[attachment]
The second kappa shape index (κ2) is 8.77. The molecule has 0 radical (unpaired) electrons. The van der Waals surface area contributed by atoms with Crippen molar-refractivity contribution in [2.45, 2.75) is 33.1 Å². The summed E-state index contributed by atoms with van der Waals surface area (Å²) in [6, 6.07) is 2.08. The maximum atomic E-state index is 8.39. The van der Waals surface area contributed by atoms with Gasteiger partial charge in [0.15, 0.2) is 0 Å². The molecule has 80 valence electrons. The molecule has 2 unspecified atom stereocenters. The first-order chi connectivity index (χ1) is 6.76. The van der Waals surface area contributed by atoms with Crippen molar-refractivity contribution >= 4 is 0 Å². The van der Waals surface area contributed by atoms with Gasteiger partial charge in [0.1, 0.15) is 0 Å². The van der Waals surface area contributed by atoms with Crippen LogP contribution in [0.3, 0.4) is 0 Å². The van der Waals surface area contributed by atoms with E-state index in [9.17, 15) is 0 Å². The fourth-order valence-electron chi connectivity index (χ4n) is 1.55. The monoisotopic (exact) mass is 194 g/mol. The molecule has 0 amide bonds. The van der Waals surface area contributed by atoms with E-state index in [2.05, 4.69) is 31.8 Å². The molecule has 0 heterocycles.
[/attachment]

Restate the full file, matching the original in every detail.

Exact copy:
The second kappa shape index (κ2) is 8.77. The molecule has 0 radical (unpaired) electrons. The van der Waals surface area contributed by atoms with Crippen molar-refractivity contribution in [2.45, 2.75) is 33.1 Å². The summed E-state index contributed by atoms with van der Waals surface area (Å²) in [6, 6.07) is 2.08. The maximum atomic E-state index is 8.39. The van der Waals surface area contributed by atoms with Gasteiger partial charge in [0.15, 0.2) is 0 Å². The molecule has 80 valence electrons. The molecule has 2 unspecified atom stereocenters. The first-order chi connectivity index (χ1) is 6.76. The van der Waals surface area contributed by atoms with Crippen molar-refractivity contribution >= 4 is 0 Å². The van der Waals surface area contributed by atoms with Gasteiger partial charge in [0.1, 0.15) is 0 Å². The van der Waals surface area contributed by atoms with Crippen LogP contribution in [0.3, 0.4) is 0 Å². The van der Waals surface area contributed by atoms with E-state index in [9.17, 15) is 0 Å². The fourth-order valence-electron chi connectivity index (χ4n) is 1.55. The monoisotopic (exact) mass is 194 g/mol. The molecule has 0 amide bonds. The van der Waals surface area contributed by atoms with E-state index in [2.05, 4.69) is 31.8 Å². The molecule has 0 heterocycles.